The Polka Dot Dress This work is considered exceptional by our editorial staff.

By , Fort Wayne, IN
The grass was soft under my feet, springing up nimbly as my small shoes trod over it as I skipped across the field, doll in hand, beside my sister while my mother and two younger brothers followed behind. We concluded our fruitless search of the grass for my sister’s doll’s shoe, and Samantha wore only one shoe that day. I think that shoe just might have saved our lives.
I glanced up at the trees, my blonde hair swinging from side to side as I chased after my sister, the tall bows far above my head swaying in the gentle breeze, the sun shining brilliantly. We cut to the left, towards the cracked sidewalk and street and away from the small cemetery that seemed large to me from my small viewpoint. Being six doesn’t give you much height from which to view the world.
We ran across the street, my sister and I, laughing, leaping over the grass and dirt of the front yard and up the two cement steps to the white porch and screen door. We are laughing as we pull it open, our arms laden down with carrying Kirsten and Samantha, our ever faithful companions. The robin’s egg blue floorboards of the porch are chipping under our feet, but we don’t even see them as we push open the heavier front door and step into the living room with its pale green walls and wood floors with knots and grease stains. Building toys are spread across the floor, Lincoln logs, tinker toys, building blocks, Lego’s, most of the morning’s creations stomped into the floor by small feet or swept aside by little hands. No matter, they will be rebuilt, bigger and better than before.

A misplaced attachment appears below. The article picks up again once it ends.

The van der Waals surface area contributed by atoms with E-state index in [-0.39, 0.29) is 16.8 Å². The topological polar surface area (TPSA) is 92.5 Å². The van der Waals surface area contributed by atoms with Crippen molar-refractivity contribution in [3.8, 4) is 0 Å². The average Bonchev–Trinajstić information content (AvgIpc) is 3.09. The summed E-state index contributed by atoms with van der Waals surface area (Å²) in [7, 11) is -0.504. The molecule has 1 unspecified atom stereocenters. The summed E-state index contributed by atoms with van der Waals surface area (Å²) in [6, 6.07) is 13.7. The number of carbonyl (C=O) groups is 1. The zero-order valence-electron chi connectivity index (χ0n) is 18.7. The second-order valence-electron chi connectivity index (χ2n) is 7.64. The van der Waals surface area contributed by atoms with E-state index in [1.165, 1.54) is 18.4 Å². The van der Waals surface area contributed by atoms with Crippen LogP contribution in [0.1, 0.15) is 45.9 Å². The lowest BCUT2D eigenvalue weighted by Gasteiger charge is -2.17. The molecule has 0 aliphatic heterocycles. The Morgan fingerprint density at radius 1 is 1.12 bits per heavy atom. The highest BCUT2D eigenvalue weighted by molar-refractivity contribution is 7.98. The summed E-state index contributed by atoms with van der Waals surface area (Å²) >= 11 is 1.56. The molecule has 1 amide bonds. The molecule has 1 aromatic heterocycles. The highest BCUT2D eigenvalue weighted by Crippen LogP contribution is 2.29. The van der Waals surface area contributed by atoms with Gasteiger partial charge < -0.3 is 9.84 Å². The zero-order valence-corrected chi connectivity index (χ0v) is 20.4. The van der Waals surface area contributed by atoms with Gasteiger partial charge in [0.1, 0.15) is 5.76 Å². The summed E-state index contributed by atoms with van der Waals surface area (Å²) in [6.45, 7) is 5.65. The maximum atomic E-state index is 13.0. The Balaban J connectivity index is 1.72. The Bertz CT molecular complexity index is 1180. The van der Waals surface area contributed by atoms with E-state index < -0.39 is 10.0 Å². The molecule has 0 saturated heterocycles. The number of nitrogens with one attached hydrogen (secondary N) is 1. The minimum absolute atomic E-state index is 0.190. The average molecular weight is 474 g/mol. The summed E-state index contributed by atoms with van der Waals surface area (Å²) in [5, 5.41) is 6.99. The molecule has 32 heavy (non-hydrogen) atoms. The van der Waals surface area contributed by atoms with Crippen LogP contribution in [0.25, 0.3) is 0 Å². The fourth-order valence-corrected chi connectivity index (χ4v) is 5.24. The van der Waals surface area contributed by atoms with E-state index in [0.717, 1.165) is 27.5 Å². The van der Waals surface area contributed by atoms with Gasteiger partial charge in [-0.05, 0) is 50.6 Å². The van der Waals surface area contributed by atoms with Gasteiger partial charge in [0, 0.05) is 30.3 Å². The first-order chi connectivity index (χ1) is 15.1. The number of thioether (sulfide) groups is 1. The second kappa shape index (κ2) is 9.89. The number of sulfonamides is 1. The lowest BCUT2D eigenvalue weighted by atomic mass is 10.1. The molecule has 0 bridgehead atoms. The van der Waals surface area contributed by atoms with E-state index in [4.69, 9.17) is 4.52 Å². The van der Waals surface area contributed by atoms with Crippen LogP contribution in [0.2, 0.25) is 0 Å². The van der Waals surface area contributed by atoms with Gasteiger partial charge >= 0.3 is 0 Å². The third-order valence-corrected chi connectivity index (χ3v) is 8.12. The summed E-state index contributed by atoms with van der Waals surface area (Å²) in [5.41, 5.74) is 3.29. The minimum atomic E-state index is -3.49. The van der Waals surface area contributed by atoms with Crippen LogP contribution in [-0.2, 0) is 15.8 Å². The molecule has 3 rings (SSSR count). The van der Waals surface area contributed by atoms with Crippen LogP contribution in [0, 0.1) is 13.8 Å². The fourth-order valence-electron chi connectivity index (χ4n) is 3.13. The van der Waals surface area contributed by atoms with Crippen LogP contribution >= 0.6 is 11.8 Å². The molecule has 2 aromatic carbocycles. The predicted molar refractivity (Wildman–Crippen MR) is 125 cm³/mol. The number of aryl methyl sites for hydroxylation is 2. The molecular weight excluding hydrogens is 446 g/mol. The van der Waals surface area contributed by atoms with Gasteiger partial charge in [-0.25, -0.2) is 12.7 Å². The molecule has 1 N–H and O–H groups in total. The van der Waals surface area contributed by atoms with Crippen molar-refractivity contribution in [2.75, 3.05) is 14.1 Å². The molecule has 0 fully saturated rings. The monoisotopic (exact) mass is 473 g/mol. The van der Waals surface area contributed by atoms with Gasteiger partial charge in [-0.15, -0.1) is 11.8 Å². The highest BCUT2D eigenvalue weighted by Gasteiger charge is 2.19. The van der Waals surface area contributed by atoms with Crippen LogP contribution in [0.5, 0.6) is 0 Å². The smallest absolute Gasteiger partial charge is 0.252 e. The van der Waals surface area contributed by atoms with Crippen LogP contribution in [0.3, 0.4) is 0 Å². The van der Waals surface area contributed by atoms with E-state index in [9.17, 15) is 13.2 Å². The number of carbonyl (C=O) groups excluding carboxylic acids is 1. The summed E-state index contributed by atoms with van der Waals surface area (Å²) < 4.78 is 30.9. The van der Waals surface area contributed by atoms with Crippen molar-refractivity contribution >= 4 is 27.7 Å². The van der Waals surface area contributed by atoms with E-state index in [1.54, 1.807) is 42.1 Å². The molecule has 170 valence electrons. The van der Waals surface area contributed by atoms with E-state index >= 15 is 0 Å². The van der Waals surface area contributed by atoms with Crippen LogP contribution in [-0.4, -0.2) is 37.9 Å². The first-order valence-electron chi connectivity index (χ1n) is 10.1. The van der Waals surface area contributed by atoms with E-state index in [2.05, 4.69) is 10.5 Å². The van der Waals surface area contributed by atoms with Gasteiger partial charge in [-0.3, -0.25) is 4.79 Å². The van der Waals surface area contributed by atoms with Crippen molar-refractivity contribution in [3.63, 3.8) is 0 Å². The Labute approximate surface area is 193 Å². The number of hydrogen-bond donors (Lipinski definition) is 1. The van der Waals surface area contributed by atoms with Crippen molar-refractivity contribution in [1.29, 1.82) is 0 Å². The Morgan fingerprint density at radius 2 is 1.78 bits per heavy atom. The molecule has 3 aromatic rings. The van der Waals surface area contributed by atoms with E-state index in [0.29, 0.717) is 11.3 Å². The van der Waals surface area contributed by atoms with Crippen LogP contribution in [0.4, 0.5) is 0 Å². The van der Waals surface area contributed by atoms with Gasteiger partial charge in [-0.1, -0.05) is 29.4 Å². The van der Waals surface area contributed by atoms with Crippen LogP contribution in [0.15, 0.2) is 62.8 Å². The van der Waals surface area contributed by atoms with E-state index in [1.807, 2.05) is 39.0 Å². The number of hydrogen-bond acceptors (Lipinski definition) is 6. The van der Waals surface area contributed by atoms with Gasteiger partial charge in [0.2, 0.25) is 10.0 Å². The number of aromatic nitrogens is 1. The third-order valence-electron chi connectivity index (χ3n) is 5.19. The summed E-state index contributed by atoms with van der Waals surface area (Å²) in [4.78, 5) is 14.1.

My sister and I slip off our shoes, still disappointed at the loss of the shiny black shoe that is absent from Samantha’s foot, but we will have to find boots for her to wear instead. Up the stairs with bare feet scuffing on the floor, we go, turning the corner of the hall and into our bedroom with its ugly, pink floral wall paper that we do not even see. We are hell bent on the tub that holds the doll clothes, in desperate search of shoes for Samantha’s feet. We find them, little mauve boots that are ugly as sin, but we think they are beautiful, and on they go, onto the little doll feet so that Kirsten and Samantha are now wearing matching shoes.